Michael Schmelzer is a true cosmopolitan. Born in Italy to a German father and an American mother, the gentleman has spent long periods of his life in France, Germany, the United States and Australia. While living in France, Michael taught himself the profession of a chef, which led him to work in Michelin-starred restaurants. In Paris, Michael also attended a wine course and made a few trips to the wine regions of France. After being bitten by the wine bug, Michael studied viticulture and enology while working in several Australian wine regions. When Michael's parents started thinking about their retirement, his sister suggested that they all move to Italy, where Michael and his sister, who studied wine business, could start a joint wine project. After visiting dozens of farms, they finally found the Monte Bernardi farm in Panzano, in the heart of Tuscany. Founded by the Buoninsegni family in 1085, the estate offered the Schmelzers exactly what they were looking for.
The name of Monte Bernardi bears the name of the husband of the daughter of Buoninsegni's family who married at the time, as the farm was separated from a larger entity as a wedding gift to a newly married couple. The farm is located in the highest area of Chianti Classico, where the wines have significantly more freshness than in the rest of the province. The area's microclimate is almost perfect. The south-facing slope, which starts from the wind-protecting forest and ends at the river bed, offers cooling on hot summer days and an optimal amount of sunlight by intensifying the first rays of the spring sun.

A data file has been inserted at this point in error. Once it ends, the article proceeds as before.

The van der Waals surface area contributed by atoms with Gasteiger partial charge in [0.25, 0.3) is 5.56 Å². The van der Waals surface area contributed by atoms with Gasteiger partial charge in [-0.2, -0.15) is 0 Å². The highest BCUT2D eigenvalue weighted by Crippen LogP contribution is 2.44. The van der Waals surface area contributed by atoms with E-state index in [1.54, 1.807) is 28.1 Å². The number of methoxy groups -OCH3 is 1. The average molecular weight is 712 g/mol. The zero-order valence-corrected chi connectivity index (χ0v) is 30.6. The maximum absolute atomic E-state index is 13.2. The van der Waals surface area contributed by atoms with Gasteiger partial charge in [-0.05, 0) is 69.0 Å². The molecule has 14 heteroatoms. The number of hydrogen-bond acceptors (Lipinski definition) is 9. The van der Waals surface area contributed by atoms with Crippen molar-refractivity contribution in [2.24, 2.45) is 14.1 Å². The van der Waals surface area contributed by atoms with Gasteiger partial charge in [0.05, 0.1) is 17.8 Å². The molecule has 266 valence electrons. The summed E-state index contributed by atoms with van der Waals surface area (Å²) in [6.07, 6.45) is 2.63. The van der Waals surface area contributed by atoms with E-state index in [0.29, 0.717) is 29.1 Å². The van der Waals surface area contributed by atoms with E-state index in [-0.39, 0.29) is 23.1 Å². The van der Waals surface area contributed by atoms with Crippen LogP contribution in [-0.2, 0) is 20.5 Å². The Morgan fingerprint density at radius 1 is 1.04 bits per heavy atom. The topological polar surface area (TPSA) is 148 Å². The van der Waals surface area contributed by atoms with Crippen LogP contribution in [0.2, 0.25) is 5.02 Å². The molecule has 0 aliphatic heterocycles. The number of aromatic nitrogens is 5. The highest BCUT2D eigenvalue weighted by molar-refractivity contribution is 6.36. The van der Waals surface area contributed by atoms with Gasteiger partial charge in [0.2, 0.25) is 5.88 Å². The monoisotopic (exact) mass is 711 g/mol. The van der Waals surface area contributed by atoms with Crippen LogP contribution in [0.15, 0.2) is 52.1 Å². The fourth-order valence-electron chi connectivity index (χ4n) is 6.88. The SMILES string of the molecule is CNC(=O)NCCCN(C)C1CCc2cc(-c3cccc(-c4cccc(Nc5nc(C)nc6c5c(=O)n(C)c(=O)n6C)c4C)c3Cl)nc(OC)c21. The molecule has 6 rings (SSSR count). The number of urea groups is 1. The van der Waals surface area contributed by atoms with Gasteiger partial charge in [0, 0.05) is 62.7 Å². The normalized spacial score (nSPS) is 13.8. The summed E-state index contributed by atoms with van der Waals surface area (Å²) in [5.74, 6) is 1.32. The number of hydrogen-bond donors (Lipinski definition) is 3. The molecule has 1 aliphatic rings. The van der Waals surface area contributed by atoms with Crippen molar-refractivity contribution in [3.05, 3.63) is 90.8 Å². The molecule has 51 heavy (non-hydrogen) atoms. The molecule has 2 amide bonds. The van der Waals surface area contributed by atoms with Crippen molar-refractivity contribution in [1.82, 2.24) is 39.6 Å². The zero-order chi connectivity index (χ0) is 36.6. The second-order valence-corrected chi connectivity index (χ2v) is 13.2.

The Schmelzers moved to the area in 2002 and produced their first wine the very next year. From the beginning, the idea was to produce wines using traditional methods, so that the typical features of Chianti Classico would best emerge. Michael began cultivating his orchards with biodynamic methods, focusing only on using native varieties in his DOC Chianti Classico wines, and maturing his wines in large French, Slavonian and Austrian oak barrels instead of small barriques. Rhizomes were selected for the nurseries, which typically extend their roots deep into the ground. At the beginning, only 5 hectares of orchards were cultivated on Monte Bernardi, from which 15,000 bottles of wine were obtained. Today, there are roughly less than 25 hectares of nurseries. The wines are organically certified, but a biodynamic certificate is not applied for, because Michael does not want to pay separately for two certificates and does not want to earn 1% of all his sales.
In the cellar, Michael uses all the juice he squeezes, because otherwise some of the work done in the nurseries would go to waste. Spontaneously fermented wines are often matured under a layer of flor yeast and are never clarified or filtered.
The farm's annual production is around 75,000 bottles.